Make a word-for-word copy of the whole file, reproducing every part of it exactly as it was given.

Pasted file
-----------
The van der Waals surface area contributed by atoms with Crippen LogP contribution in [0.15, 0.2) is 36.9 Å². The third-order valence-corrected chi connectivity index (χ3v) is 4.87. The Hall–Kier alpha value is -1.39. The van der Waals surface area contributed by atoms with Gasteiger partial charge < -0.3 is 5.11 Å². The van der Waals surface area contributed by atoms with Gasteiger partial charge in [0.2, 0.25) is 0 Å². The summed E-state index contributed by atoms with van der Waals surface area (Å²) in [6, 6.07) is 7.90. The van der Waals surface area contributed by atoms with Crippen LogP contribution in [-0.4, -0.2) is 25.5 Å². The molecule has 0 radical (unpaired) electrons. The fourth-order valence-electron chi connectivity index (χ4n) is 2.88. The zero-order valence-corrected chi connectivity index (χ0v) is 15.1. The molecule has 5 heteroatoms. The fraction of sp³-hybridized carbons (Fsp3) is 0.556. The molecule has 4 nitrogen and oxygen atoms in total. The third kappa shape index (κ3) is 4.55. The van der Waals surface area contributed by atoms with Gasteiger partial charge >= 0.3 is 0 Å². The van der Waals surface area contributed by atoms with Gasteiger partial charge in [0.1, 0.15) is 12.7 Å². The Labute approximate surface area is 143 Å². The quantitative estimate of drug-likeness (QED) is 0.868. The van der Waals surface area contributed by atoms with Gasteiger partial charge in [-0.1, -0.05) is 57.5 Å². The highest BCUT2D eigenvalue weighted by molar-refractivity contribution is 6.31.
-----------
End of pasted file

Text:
The van der Waals surface area contributed by atoms with Crippen LogP contribution in [0.15, 0.2) is 36.9 Å². The third-order valence-corrected chi connectivity index (χ3v) is 4.87. The Hall–Kier alpha value is -1.39. The van der Waals surface area contributed by atoms with Gasteiger partial charge < -0.3 is 5.11 Å². The van der Waals surface area contributed by atoms with Gasteiger partial charge in [0.2, 0.25) is 0 Å². The summed E-state index contributed by atoms with van der Waals surface area (Å²) in [6, 6.07) is 7.90. The van der Waals surface area contributed by atoms with Crippen LogP contribution in [-0.4, -0.2) is 25.5 Å². The molecule has 0 radical (unpaired) electrons. The fourth-order valence-electron chi connectivity index (χ4n) is 2.88. The zero-order valence-corrected chi connectivity index (χ0v) is 15.1. The molecule has 5 heteroatoms. The fraction of sp³-hybridized carbons (Fsp3) is 0.556. The molecule has 4 nitrogen and oxygen atoms in total. The third kappa shape index (κ3) is 4.55. The van der Waals surface area contributed by atoms with Gasteiger partial charge >= 0.3 is 0 Å². The van der Waals surface area contributed by atoms with Gasteiger partial charge in [0.1, 0.15) is 12.7 Å². The Labute approximate surface area is 143 Å². The quantitative estimate of drug-likeness (QED) is 0.868. The van der Waals surface area contributed by atoms with Gasteiger partial charge in [-0.1, -0.05) is 57.5 Å². The highest BCUT2D eigenvalue weighted by molar-refractivity contribution is 6.31.